Under representation of women in senior management remains a key issue for business

Addressing gender diversity in the boardroom

Organisations are encouraged to participate in a process of change and increase gender diversity in the boardroom.

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KPMG in Ireland


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  • Number of women in global corporates is increasing at all levels except executive committee level
  • Despite increasing numbers, external recruitment is used over leadership development or internal promotion
  • International research serves to highlight similar gender barriers in Ireland, says KPMG

New research shows that despite progress in gender diversity at Board level and below, the number of women at executive committee level has not increased in global companies.

The lack of progress is highlighted in a collaborative research project between KPMG, Why Women Work, YSC and the 30% Club which shows there has been no increase in female participation in executive committees for over two years in FTSE 100 companies.

Responding to the findings, Darina Barrett, Partner at KPMG in Ireland, said: ‘While progress is being made in Irish businesses, we have long known that women are underrepresented at Board level. A bottleneck remains for women at executive committee level and various barriers must be overcome if women are to advance in Irish business. Measures such as monitoring and openly reporting the progress of women in organisations may help to encourage a process of change.’

Despite improvements at every other level of the executive pipeline in the wider FTSE 250, the number of senior female executives at executive committee level in the UK has remained static at 17%. The number of women holding roles in the ranks immediately below the executive committee increased by 2%, to 25%, in 2016. The research also analysed 850 roles in executive committees in the FTSE 100 and looked at diversity data from 15 large corporates.

Recommendations for Irish business:

  • Collaborate on gender benchmarking and agree transparent corporate reporting requirements on gender diversity within the executive pipeline to enable meaningful comparisons over time, across organisations and between industry sectors;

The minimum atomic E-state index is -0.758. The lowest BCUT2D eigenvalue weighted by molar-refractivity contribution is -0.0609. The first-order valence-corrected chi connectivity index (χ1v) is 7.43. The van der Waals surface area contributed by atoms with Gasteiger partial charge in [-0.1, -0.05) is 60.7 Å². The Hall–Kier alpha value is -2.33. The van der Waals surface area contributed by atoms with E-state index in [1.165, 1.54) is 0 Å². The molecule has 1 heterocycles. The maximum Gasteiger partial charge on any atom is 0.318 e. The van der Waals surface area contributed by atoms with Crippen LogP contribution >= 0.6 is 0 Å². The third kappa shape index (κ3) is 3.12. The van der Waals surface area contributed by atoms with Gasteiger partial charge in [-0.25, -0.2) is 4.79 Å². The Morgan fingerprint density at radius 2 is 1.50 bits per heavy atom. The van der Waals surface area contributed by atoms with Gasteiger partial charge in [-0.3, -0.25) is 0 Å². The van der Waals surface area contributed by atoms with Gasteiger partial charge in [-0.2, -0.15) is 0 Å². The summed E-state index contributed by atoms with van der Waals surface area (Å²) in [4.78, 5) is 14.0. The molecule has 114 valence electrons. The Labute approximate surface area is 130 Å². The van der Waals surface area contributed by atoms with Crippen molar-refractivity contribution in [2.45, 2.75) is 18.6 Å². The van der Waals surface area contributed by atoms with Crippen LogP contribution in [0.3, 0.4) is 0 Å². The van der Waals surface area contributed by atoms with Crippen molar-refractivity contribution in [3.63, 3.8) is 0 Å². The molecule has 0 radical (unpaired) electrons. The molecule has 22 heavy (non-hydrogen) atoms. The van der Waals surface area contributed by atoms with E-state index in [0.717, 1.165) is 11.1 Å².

• Show authenticity around the top table that this is a strategically critical priority;
  • Confirm board level accountability for corporate commitments to diversity and inclusion;
  • Focus on people management. Provide managers with comparative gender-differentiated feedback on their own management styles with their teams;
  • Consider workforce agility both from a business perspective and for all employees, not just working mothers, to work flexibly without limiting their career options;
  • Include communication of progress on diversity in regular business performance reporting to help effective monitoring and accountability, and make diversity data easily accessible to employees.


Notes to Editors

For press enquiries please contact:
Paul Gray, Communications Manager
KPMG in Ireland
(01) 700 4728 / paul.gray@kpmg.ie

About KPMG in Ireland

KPMG in Ireland employs 2,400 people across its audit, tax and advisory services from offices in Dublin, Belfast, Cork and Galway. KPMG is a global network of professional firms providing Audit, Tax, and Advisory services.

About KPMG International

KPMG is a global network of professional services firms providing Audit, Tax and Advisory services. We operate in 155 countries and have 174,000 people working in member firms around the world. The independent member firms of the KPMG network are affiliated with KPMG International Cooperative ("KPMG International"), a Swiss entity. Each KPMG firm is a legally distinct and separate entity and describes itself as such.

About YSC

The world’s premier independent leadership consultancy. YSC partner with clients across their leadership and talent agendas, helping organisations to achieve sustainable success by releasing the power of their people. They make broad impact through deep insight, underpinned by rigorous independence and led by qualified, characterful and authentic consultants. YSC are global in reach, supporting iconic multinational, regional and local companies, as well as government bodies and not-for-profit organisations. Key client offerings include cutting-edge services and thought leadership in the arenas of Board and CEO development and succession planning; executive assessment; executive coaching; leadership development; leadership frameworks and culture change; diversity and inclusion; executive team development; and emerging talent and identifying potential.

About Why Women Work

Why Women Work is an innovative social enterprise, founded in 2015, to boost the number of women in corporate leadership roles. Our aim is to create an ecosystem that gets the best collective leadership out of male and female talent and enables experiential diversity to feed into a vibrant, innovative organisation that outperforms. Partnering can range from advisory services on diversity initiatives, to demonstrating a live, localised business case for diversity, through to executive collective coaching (‘E-Co-Coaching’) on changing the diversity climate. The underlying ethos is always the same; to understand what is working for men and women in a specific context and to use this insight to accelerate change. We draw on cognitive and social psychology along with emerging neuropsychology and behavioural economics to tailor the solution according to the evidence. Run on a commercial basis, all profits are channelled into supporting pro bono research and community activism on gender diversity.

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